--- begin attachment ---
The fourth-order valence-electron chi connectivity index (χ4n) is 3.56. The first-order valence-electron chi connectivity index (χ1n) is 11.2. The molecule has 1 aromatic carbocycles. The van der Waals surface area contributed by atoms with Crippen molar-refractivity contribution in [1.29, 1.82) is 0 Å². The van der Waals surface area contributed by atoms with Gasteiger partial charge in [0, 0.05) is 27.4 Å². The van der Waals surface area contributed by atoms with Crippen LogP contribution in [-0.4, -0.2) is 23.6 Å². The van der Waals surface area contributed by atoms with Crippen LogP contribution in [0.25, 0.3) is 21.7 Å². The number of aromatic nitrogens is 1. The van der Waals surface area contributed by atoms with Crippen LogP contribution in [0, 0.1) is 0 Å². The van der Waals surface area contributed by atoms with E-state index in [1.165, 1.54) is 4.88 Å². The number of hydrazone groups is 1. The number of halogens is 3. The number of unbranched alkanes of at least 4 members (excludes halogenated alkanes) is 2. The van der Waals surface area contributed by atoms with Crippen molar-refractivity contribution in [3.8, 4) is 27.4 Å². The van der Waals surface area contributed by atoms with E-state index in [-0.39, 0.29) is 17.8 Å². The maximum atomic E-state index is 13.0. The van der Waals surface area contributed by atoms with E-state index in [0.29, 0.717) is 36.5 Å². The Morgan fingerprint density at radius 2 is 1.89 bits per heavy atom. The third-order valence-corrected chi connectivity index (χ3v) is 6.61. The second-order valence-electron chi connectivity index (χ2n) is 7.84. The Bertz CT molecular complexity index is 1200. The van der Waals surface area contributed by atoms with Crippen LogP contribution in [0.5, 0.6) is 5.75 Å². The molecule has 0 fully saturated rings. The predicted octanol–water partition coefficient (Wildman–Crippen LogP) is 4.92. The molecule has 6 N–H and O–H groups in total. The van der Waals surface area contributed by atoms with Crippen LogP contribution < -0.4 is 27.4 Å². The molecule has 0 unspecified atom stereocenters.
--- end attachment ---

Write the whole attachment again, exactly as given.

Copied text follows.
The fourth-order valence-electron chi connectivity index (χ4n) is 3.56. The first-order valence-electron chi connectivity index (χ1n) is 11.2. The molecule has 1 aromatic carbocycles. The van der Waals surface area contributed by atoms with Crippen molar-refractivity contribution in [1.29, 1.82) is 0 Å². The van der Waals surface area contributed by atoms with Gasteiger partial charge in [0, 0.05) is 27.4 Å². The van der Waals surface area contributed by atoms with Crippen LogP contribution in [-0.4, -0.2) is 23.6 Å². The van der Waals surface area contributed by atoms with Crippen LogP contribution in [0.25, 0.3) is 21.7 Å². The number of aromatic nitrogens is 1. The van der Waals surface area contributed by atoms with Crippen LogP contribution in [0, 0.1) is 0 Å². The van der Waals surface area contributed by atoms with E-state index in [1.165, 1.54) is 4.88 Å². The number of hydrazone groups is 1. The number of halogens is 3. The number of unbranched alkanes of at least 4 members (excludes halogenated alkanes) is 2. The van der Waals surface area contributed by atoms with Crippen molar-refractivity contribution in [3.8, 4) is 27.4 Å². The van der Waals surface area contributed by atoms with E-state index in [-0.39, 0.29) is 17.8 Å². The maximum atomic E-state index is 13.0. The van der Waals surface area contributed by atoms with E-state index in [0.29, 0.717) is 36.5 Å². The Morgan fingerprint density at radius 2 is 1.89 bits per heavy atom. The third-order valence-corrected chi connectivity index (χ3v) is 6.61. The second-order valence-electron chi connectivity index (χ2n) is 7.84. The Bertz CT molecular complexity index is 1200. The van der Waals surface area contributed by atoms with Crippen LogP contribution in [0.5, 0.6) is 5.75 Å². The molecule has 0 fully saturated rings. The predicted octanol–water partition coefficient (Wildman–Crippen LogP) is 4.92. The molecule has 6 N–H and O–H groups in total. The van der Waals surface area contributed by atoms with Crippen LogP contribution < -0.4 is 27.4 Å². The molecule has 0 unspecified atom stereocenters.